One more thing though. I do not think that creating a completely brand new UI (fundamentally distant to both platforms) would do the job. I reckon that coherency of OS standard UI elements is crucial for overall clarity especially in case of newcomers. Secondly, code-wise it is much easier to use and maintain such UI as it refers to well-tested and proven OS native libraries.

As an example I quite enjoy current iWorks UI on Leopard:
1. Inspector palette - ONE 'placeholder' floating palette with tabbed UI allowing for custom organisation of individual tool palettes (aka Photoshop)
2. I really miss Leopard's top toolbar where you can choose and place an icon from pop-down menu. However it could be a bit tricky since AC operates in a multi-window environment (as oppose to a simple text editor).
::rk

Dwight
Newcomer
Users interested in modern interfaces should review demo copies of:

Maya
Lightwave,
Modo and
Cinema 4D

for compact, efficient interfaces that combine all sorts of logic that would improve Archicad for new users while casting the geezers into despair.
Dwight Atkinson

Rob
Graphisoft
Graphisoft
right, but I was rather after a concept shown on my screenshot. I am in a desperate need of 'work-space' and even a bigger screen has not been working for me. At the moment I have all tools and commands on one floating palette (a bit cluttered due to the current UI limitations) but if I could have other (used often) palettes such as T&R, Element Info, Fav's, Profile Manager etc there that would hit my spot.

Edited:
just a thought - the pet palette commands could be a part of this 'universal' palette too. Apparently visible in editing mode only.
scshot.jpg
::rk

Rick Thompson
Enthusiast
I like the floating windows. I would be clicking tabs all day long rather than just looking at the screen, but.. two displays are a must IMHO. This is a screen shot right now, just for humor... I like as many pallets open as I can, and just seeing Windows running at the same time is just weird.
Rick Thompson

Mac Monterey AC 25

http://www.thompsonplans.com
iMac 3.4GHz Quad i5 24 GB w/SSD Monterey

Anonymous
Not applicable
One BIG advantage to floating windows is when using multiple monitors.

Stress Co_
Advisor
Rob wrote:
At the moment I have all tools and commands on one floating palette (a bit cluttered due to the current UI limitations)
Wow Rob. Quite the Swiss Army Knife you've got going there.
Happy New Year
Swiss Army Palette.jpg
Marc Corney, Architect
Red Canoe Architecture, P. A.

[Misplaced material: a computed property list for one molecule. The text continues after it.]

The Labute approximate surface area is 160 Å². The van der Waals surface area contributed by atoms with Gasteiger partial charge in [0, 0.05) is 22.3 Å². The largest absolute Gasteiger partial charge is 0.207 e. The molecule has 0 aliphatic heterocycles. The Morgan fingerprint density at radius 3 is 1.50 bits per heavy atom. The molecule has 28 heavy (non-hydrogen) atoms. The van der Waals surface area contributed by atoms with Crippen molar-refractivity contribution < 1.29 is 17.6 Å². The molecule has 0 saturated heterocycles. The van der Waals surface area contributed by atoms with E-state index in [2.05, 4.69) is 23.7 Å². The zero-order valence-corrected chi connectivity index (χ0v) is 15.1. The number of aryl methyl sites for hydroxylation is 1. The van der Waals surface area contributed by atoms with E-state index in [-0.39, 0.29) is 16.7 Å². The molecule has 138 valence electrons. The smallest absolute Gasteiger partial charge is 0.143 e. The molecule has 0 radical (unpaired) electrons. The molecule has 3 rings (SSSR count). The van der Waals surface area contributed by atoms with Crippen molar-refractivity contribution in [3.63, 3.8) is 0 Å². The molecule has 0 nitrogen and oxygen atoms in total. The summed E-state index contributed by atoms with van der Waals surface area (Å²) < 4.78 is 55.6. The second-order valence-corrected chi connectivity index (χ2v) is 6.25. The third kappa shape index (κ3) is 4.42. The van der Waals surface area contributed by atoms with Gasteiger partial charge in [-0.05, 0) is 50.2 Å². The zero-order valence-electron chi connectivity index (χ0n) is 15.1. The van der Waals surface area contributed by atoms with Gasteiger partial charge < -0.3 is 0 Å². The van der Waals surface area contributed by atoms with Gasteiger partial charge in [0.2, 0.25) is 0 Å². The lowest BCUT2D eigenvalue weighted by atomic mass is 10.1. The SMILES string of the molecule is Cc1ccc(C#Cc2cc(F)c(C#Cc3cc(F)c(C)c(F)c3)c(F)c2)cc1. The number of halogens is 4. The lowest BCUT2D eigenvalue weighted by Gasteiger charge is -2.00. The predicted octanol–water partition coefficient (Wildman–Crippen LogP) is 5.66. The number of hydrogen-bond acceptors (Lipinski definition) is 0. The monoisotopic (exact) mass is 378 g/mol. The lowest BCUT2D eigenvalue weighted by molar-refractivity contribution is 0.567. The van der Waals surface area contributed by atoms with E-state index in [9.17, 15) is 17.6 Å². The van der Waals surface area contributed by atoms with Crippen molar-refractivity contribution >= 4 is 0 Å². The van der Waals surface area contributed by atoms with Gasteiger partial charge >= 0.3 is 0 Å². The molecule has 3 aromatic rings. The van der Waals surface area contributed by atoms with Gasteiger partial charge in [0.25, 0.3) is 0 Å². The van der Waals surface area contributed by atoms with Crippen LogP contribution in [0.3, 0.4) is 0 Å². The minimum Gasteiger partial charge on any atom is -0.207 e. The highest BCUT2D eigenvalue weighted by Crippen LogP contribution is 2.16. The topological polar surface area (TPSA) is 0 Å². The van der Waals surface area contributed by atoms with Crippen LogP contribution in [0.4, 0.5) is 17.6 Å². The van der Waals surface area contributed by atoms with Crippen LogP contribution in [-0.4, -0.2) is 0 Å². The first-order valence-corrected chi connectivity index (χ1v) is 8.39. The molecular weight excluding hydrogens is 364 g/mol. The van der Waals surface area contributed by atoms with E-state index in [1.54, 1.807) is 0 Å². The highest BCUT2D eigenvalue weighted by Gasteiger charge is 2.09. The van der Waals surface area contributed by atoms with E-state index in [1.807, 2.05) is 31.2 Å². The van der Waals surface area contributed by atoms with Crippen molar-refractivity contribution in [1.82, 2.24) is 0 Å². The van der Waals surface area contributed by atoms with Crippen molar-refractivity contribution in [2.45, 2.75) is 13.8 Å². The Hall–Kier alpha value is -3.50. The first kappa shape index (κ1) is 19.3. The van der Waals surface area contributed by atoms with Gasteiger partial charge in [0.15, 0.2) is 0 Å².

Mac OS 10.15.7 (Catalina)
Processor: 3.6 GHz 8-Core Intel Core i9
Memory: 48 GB 2667 MHz DDR4
Graphics: Radeon Pro 580X 8GB
ArchiCAD 25 (5010 USA Full)

Rob
Graphisoft
Graphisoft
Wow Rob. Quite the Swiss Army Knife you've got going there.
yes, something like that 😉
I like to have one visual point of reference for all tools.
::rk

Dwight
Newcomer
This one doesn't have everything.
I don't see the satellite dish OR the folding boat.
Dwight Atkinson

Rob
Graphisoft
Graphisoft
I don't see the satellite dish OR the folding boat.
can you get that in Canada? it probably comes with an ice hockey stick too. 😉
::rk

Anonymous
Not applicable
abimpson wrote:
The forum category was simply entitled "User Interface Wishes"....so I posted mine 🙂
Right on! Those floating palettes drive me nuts.

Anonymous
Not applicable
Well i use Mac version of ArchiCAD 12 and not seem to be old interface....
Mac version of ArchiCAD seems mostly fresh and modern than Windows version!
Absolutley not important wish...

Christiaan
Participant
Matthew wrote:
One BIG advantage to floating windows is when using multiple monitors.
For these people a tear-off interface can be implemented.

Anonymous
Not applicable
i'm also a student of architecture faculty. I like very much archicad's workflow but i'm sick of its old-fashion GUI. i think Graphisoft shoul take a look to Autodek Revit 2010 with a nice modern clean and simply interface and CONCEPTUAL FREE FORM MODELING TOOLS !!! Damn archciad need it!! Hurry!

Anonymous
Not applicable
mikoaj wrote:
... i think Graphisoft shoul take a look to Autodek Revit 2010 with a nice modern clean and simply interface ...
I agree that the new interface in Revit is modern and quite attractive, but it actually doesn't seem to work very well. It's all show, and no go!

I would encourage Graphisoft to try to stay simple if they ever think about re-doing the interface for both mac and PC. Don't faff around with context sensitive menus and other fancy stuff, it works pretty well as it is, just a nice graphical overhaul to make it look a little less windows '95 would be enough for me!

As an aside, from the perspective of a PC user, why is this thread specifically about the mac version needing a makeover? Apart from colour and font, it looks very similar to the PC version. Are these proposed changes not suitable for the PC version also, or is there something about the mac version that needs addressing separately?

Anonymous
Not applicable
"to more advanced software like Adobe's Creative Suite, most of the main features have been integrated into a single window.
Adobe have been particularly successful with their recent CS4 and the new "Application Frame" feature!"

You are probably new to Mac (a switcher from Windows). Adobe is using Carbon , an "old" framework on a Mac (one windowed mode - like on Windows). The "new" framework Cocoa has floating (but dockable) windows. Nearly all apps on Mac use Cocoa. Carbon will not be supported on Snow Leo anyway. iWork is also in Cocoa (see inspector). It's Adobe who slept away. By the way , i know Archicad from 4.55 and it always had floating palettes and it is a great advantage on multiple monitors , yes sir.

Anyway i agree that archicad interface needs a change. Up to 7.0 (including) it was clear and mac-like. But then a windows version came out and Graphisoft decided to make it familiar to windows (especially autocad) users. And so they changed ui also in mac version to make it the same on all platforms. ooops! So we stacked with this infantile graphics while everybody else went minimalistic and uncluttered (even windows are trying hard ). I have no idea what is revit (never seen it) but a simple and highend grafics in archicad ui is what we all deserve , i'm sure. Greeetings.